From December 5, 1942 until February 6, 1942, Joseph was at No. 7 B&G School, Paulson, Manitoba. “Average bomb aimer. Young and should improve greatly. Theory average. Gunnery: good gunner. Very keen and willing. Understands his guns and sighting.” Joseph was 24th out of 29 in his class with a 72.4%. “Young, keen airman of average ability. Should show great improvement with experience.”
From February 7, 1943 to April 3, 1943, he was at No. 7 AOS, Portage la Prairie, Manitoba. “Navigation: Inconsistent at time but improved towards the end of the course. Slow and lacks organization. GROUND: Has fair knowledge of ground work but does not concentrate. Average bomb aimer.” He was 18th out of 24 in his class with a 74.8%.
On March 19, 1943, Joseph was awarded his Air Bomber’s Badge as well as his commission.
Joseph kept two War Savings Certificates with his mother, losing three others in Edmonton. He took out $1,590 in life insurance, his mother sole beneficiary. He also provided $30/month to his mother for support because she had only a small income. She had been a widow since the late 1930s.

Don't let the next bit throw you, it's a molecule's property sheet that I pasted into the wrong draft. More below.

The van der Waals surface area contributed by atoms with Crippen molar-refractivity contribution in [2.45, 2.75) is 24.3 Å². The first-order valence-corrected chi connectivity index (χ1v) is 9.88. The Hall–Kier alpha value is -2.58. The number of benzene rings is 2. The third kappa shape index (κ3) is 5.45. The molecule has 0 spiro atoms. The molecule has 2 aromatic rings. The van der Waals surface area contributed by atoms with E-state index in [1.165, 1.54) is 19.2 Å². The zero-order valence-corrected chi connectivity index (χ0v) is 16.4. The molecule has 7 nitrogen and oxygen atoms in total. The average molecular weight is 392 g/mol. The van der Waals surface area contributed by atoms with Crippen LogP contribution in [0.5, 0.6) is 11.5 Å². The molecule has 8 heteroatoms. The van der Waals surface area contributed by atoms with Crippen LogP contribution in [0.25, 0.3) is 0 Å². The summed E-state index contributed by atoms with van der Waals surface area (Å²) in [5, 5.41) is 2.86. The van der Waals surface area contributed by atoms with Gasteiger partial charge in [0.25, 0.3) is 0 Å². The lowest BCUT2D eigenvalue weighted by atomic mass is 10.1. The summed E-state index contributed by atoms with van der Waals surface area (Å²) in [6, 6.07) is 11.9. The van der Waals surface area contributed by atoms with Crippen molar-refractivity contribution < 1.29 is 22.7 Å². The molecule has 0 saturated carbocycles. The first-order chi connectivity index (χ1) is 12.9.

Joseph traveled across the country to Halifax and was taken on strength at the Y Depot April 4, 1943. By April 14th, he was attached to the RAF Trainees’ Pool, awaiting transportation overseas.
On April 22, 1943, Joseph was aboard the Amerika, British Motor merchant ship. It was on its way from Halifax, Nova Scotia to Liverpool. It was torpedoed as the ship was heading to Britain. It was a straggler in convoy HX-234. Thirty-seven men, all officers in the RCAF, were presumed missing as a result of enemy action at sea; sixteen were landed at a British port after their ship was sunk by U-306, south of Cape Farewell, off Greenland. Forty-two crew members and seven gunners were also amongst those who were lost. The master, Christian Nielsen, 29 crewmembers, eight gunners, and sixteen passengers were picked up by the HMS Asphodel, and landed at Greenock. General cargo, including metal, flour, meat and 200 bags of mail were also lost.